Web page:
As the spectre of antibiotic resistance gains attention the world over, Australian scientists are now focusing on a wildcard to provide some solutions to the growing problem. Scientists down under are looking at platypus milk as a possible novel anti-bacterial source.
The platypus has always been researchers' favourite for its unique physiology that combines avian, reptilian and mammalian features in a single organism, making it a unique evolutionary subject.
In 2010, an analysis found that platypus milk contains unique antibacterial properties. Scientists from the Commonwealth Scientific and Industrial Research Organisation (CSIRO) and Deakin University have now isolated the protein in platypus milk that is responsible for these properties. This now opens up the possibility of using the protein to develop a new line of anti-bacterial drugs that could fight superbugs that have grown immune to conventional antibiotics.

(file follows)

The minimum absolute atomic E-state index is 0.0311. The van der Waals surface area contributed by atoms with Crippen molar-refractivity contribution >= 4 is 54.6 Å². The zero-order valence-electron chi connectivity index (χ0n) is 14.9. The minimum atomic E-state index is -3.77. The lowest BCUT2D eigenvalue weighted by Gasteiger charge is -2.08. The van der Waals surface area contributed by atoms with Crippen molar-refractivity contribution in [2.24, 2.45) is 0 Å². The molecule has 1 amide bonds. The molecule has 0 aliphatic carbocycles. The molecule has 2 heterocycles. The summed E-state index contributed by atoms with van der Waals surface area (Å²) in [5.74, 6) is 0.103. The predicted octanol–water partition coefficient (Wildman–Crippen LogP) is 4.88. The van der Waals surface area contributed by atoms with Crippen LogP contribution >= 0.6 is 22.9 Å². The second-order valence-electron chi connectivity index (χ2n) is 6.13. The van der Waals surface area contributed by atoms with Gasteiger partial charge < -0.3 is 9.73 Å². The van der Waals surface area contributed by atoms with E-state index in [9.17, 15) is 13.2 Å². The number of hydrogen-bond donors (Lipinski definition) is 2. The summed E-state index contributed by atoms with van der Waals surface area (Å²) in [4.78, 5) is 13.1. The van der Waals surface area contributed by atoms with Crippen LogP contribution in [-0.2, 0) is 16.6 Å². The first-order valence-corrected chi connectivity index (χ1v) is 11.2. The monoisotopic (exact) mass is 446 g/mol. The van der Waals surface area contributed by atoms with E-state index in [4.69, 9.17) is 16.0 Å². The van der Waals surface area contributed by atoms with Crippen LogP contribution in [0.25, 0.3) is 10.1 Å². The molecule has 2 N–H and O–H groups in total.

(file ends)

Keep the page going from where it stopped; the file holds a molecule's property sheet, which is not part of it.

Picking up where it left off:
While platypuses produce milk for their young, they do not have teats. Instead, the milk is collected on the stomach of the mother which is then consumed by the baby platypus. Since the milk is open to the environment it is susceptible to contamination, placing the babies at risk of infection. Scientists believe this is the reason for the evolution of the unique protein which has only now been spotted for the very first time. Owing to a ringlet-like 3D structure of the protein, it has now been dubbed the ‘Shirley Temple’ owing to the actor’s curly hair.
The news is likely to bring cheer as more and more superbugs have been reported from around the world. It is now an accepted fact that overuse of antibiotics has led to some bacteria developing immunity to drugs that they were once susceptible to. In recent years, the news of these superbugs has spurred search for new and novel antibiotics which could help cope with the situation.
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